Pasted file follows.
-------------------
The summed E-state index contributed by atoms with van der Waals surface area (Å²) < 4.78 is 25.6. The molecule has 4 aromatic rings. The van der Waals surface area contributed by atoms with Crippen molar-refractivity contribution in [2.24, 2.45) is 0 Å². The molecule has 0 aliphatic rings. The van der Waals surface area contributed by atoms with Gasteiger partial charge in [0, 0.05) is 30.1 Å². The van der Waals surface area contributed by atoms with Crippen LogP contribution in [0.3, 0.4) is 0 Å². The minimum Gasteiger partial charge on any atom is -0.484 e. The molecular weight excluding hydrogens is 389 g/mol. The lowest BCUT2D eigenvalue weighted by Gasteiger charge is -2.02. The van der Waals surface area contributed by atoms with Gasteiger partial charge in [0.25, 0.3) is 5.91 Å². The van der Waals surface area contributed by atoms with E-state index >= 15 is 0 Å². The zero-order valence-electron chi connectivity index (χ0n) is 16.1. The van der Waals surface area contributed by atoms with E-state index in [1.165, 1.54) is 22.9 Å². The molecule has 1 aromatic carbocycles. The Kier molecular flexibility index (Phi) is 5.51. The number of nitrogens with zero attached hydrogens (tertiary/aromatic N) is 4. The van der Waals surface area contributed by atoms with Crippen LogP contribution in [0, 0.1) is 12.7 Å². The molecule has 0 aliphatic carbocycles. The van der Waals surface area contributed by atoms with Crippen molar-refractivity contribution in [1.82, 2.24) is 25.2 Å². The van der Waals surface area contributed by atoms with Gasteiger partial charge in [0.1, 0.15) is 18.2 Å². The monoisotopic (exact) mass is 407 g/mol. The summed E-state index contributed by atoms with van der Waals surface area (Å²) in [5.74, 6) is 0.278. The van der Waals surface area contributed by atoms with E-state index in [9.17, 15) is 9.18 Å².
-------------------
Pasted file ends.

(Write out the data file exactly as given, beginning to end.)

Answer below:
The summed E-state index contributed by atoms with van der Waals surface area (Å²) < 4.78 is 25.6. The molecule has 4 aromatic rings. The van der Waals surface area contributed by atoms with Crippen molar-refractivity contribution in [2.24, 2.45) is 0 Å². The molecule has 0 aliphatic rings. The van der Waals surface area contributed by atoms with Gasteiger partial charge in [0, 0.05) is 30.1 Å². The van der Waals surface area contributed by atoms with Crippen LogP contribution in [0.3, 0.4) is 0 Å². The minimum Gasteiger partial charge on any atom is -0.484 e. The molecular weight excluding hydrogens is 389 g/mol. The lowest BCUT2D eigenvalue weighted by Gasteiger charge is -2.02. The van der Waals surface area contributed by atoms with Gasteiger partial charge in [0.25, 0.3) is 5.91 Å². The van der Waals surface area contributed by atoms with E-state index >= 15 is 0 Å². The zero-order valence-electron chi connectivity index (χ0n) is 16.1. The van der Waals surface area contributed by atoms with E-state index in [1.165, 1.54) is 22.9 Å². The molecule has 1 aromatic carbocycles. The Kier molecular flexibility index (Phi) is 5.51. The number of nitrogens with zero attached hydrogens (tertiary/aromatic N) is 4. The van der Waals surface area contributed by atoms with Crippen LogP contribution in [0, 0.1) is 12.7 Å². The molecule has 0 aliphatic carbocycles. The van der Waals surface area contributed by atoms with Crippen molar-refractivity contribution in [1.82, 2.24) is 25.2 Å². The van der Waals surface area contributed by atoms with Gasteiger partial charge in [0.1, 0.15) is 18.2 Å². The monoisotopic (exact) mass is 407 g/mol. The summed E-state index contributed by atoms with van der Waals surface area (Å²) in [5.74, 6) is 0.278. The van der Waals surface area contributed by atoms with E-state index in [9.17, 15) is 9.18 Å².